Bare, and all broken, on the confines set
      Of Gortys, that the dark seas likewise fret;
      And hither sent the South a horrid drift                       410
      Of waves against the top, that was the left
      Of that torn cliff as far as Phaestus' strand.
      A little stone the great sea's rage did stand.
      The men here driven 'scap'd hard the ships' sore shocks,
      The ships themselves being wrack'd against the rocks,          415
      Save only five, that blue fore-castles bore,
      Which wind and water cast on Egypt's shore.
      When he (there victling well, and store of gold
      Aboard his ships brought) his wild way did hold,
      And t' other languag'd men was forced to roam.                 420
      Mean space Ægisthus made sad work at home,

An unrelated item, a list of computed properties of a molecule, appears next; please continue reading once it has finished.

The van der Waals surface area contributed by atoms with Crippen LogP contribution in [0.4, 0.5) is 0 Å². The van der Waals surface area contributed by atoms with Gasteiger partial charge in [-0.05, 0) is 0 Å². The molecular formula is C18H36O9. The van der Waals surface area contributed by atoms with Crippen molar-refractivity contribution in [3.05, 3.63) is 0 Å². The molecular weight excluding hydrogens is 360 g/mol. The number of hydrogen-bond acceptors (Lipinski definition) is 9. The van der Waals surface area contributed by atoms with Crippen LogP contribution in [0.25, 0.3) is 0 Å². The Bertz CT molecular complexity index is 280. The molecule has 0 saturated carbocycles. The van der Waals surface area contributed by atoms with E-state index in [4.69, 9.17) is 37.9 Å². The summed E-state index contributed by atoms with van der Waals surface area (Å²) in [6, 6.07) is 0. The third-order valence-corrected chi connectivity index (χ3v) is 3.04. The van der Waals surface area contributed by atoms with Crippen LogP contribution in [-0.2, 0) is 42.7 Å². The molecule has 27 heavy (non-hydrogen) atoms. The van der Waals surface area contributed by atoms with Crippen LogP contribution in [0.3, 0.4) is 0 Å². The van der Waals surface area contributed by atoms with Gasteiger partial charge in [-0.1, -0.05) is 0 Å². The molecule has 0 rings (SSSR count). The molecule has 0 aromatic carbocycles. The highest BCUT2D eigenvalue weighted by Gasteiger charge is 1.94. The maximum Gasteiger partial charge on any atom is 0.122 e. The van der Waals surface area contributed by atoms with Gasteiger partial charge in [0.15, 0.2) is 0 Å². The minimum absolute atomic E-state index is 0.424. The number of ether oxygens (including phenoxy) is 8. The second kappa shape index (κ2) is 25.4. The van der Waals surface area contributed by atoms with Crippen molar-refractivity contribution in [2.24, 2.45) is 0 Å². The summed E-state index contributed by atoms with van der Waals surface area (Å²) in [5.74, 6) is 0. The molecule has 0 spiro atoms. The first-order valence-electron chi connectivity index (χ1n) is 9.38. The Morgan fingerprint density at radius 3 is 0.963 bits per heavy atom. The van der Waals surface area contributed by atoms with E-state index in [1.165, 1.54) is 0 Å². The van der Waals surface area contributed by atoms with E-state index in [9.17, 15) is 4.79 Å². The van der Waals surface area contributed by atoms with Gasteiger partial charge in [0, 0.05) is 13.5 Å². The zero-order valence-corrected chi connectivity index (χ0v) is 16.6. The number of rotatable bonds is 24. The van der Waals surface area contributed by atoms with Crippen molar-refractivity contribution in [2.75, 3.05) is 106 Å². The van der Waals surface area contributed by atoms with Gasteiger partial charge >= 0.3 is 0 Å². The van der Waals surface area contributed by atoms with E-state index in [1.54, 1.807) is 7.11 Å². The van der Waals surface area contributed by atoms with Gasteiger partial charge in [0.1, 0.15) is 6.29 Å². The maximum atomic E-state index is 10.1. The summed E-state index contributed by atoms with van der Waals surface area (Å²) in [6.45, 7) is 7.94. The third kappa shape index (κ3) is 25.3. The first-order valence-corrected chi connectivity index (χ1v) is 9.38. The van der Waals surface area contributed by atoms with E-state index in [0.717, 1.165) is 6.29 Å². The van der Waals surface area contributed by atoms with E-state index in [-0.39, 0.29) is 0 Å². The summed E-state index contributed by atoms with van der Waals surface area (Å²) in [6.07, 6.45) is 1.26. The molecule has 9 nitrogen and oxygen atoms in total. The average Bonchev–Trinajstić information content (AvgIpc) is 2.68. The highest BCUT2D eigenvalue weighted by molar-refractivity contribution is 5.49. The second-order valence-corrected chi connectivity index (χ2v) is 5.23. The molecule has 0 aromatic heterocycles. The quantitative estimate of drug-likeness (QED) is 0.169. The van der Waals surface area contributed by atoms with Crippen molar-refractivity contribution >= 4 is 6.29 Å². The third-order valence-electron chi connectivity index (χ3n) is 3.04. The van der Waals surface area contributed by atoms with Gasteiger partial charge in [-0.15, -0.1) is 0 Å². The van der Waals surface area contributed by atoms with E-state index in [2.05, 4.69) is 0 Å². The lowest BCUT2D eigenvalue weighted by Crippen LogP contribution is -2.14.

And slew his brother, forcing to his sway
      Atrides' subjects, and did seven years lay
      His yoke upon the rich Mycenian state.
      But in the eighth, to his affrighting fate,                    425
      Divine Orestes home from Athens came,
      And what his royal father felt, the same
      He made the false Ægisthus groan beneath.
      Death evermore is the reward of death.
        Thus having slain him, a sepulchral feast                    430
      He made the Argives for his lustful guest,
      And for his mother whom he did detest.
      The self-same day upon him stole the king
      Good-at-a-martial-shout, and goods did bring,
      As many as his freighted fleet could bear.                     435
      But thou, my son, too long by no means err,
      Thy goods left free from many a spoilful guest,
      Lest they consume some, and divide the rest,
      And thou, perhaps, besides, thy voyage lose.